[Sprinkler systems are a] cumbersome and costly apparatus.
[The New York Herald noted that the owners claimed the order amounted to] a confiscation of property…
The business men of this country who have made and saved money should no longer be supervised, criticized, or controlled by men who have neither made nor saved it.
Labor commissions, factory commissions and investigations, commissions on every subject in the Business Directory, have chilled capital; and when capital catches cold, labor freezes to death….Is the main cause of the lack of work hard to seek? Is it not that business has had too much interference from the state…too many everlasting commissions first prying into every man's affairs, and then telling him how to run them?
To my mind this is all wrong….The experience of the past proves conclusively that the best government is the least possible government, that the unfettered initiative of the individual is the force that makes a country great and that this initiative should never be bound...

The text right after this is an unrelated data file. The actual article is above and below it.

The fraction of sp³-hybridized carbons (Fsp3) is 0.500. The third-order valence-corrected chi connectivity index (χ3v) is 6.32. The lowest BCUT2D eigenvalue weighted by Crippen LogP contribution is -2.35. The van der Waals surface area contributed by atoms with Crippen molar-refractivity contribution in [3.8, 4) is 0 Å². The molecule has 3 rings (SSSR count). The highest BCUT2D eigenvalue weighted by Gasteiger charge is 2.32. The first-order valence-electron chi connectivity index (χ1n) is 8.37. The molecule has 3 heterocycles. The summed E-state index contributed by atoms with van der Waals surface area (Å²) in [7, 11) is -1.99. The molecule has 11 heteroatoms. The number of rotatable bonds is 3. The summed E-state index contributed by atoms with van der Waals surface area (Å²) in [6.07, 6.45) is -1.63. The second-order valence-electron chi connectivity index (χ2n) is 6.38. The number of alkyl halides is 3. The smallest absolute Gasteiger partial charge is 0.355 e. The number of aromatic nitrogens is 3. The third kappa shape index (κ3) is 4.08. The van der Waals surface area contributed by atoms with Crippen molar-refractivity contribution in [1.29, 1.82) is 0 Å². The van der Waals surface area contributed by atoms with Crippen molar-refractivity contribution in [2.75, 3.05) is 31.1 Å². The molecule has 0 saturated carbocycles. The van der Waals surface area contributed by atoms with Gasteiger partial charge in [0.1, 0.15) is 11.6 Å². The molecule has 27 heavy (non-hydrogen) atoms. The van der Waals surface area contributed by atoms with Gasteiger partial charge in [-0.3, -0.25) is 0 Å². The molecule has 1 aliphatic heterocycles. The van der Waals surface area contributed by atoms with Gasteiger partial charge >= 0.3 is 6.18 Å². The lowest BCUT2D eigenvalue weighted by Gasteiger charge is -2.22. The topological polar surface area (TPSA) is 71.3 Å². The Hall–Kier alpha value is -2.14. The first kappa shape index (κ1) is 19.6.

Notwithstanding all the talk of a probable exodus of manufacturing interests the commission has not found a single case of a manufacturer intending to leave the State because of the enforcement of the factory laws.
I do not believe in legislation so radical that it means an attack on the valuation of real estate or driving out of our state manufacturing concerns or other large business enterprises.
We are of the opinion that if the present recommendations are insisted upon…factories will be driven from the city, labor will be compelled to accompany them, factories, tenements, and small houses will become tenantless with the final result of demoralization in tax collections by the city. What is wanted is evolution and not revolution.
You must relieve [New York's] real estate from the terrible yolk of oppression which has been throttling it for some years past…
That same threat was made when the child labor law was passed and not one of the manufacturers moved out.